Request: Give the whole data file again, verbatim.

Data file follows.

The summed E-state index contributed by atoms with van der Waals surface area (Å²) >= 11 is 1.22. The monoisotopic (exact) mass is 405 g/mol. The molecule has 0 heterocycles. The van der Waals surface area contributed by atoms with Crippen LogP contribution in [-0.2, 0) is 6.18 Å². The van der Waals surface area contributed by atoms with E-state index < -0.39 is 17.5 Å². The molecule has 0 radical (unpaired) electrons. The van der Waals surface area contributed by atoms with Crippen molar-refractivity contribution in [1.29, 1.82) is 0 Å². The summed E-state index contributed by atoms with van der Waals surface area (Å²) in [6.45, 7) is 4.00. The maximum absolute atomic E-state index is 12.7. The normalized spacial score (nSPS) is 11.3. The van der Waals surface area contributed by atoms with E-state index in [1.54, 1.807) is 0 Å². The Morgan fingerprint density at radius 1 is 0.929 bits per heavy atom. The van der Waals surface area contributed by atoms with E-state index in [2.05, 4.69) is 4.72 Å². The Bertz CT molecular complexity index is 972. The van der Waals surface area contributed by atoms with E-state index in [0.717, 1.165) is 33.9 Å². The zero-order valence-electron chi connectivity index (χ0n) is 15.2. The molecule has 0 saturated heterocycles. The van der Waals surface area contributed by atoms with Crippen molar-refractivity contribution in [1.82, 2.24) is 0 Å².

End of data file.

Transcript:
The summed E-state index contributed by atoms with van der Waals surface area (Å²) >= 11 is 1.22. The monoisotopic (exact) mass is 405 g/mol. The molecule has 0 heterocycles. The van der Waals surface area contributed by atoms with Crippen LogP contribution in [-0.2, 0) is 6.18 Å². The van der Waals surface area contributed by atoms with E-state index < -0.39 is 17.5 Å². The molecule has 0 radical (unpaired) electrons. The van der Waals surface area contributed by atoms with Crippen molar-refractivity contribution in [1.29, 1.82) is 0 Å². The summed E-state index contributed by atoms with van der Waals surface area (Å²) in [6.45, 7) is 4.00. The maximum absolute atomic E-state index is 12.7. The normalized spacial score (nSPS) is 11.3. The van der Waals surface area contributed by atoms with E-state index in [1.54, 1.807) is 0 Å². The Morgan fingerprint density at radius 1 is 0.929 bits per heavy atom. The van der Waals surface area contributed by atoms with E-state index in [2.05, 4.69) is 4.72 Å². The Bertz CT molecular complexity index is 972. The van der Waals surface area contributed by atoms with E-state index in [0.717, 1.165) is 33.9 Å². The zero-order valence-electron chi connectivity index (χ0n) is 15.2. The molecule has 0 saturated heterocycles. The van der Waals surface area contributed by atoms with Crippen molar-refractivity contribution in [1.82, 2.24) is 0 Å².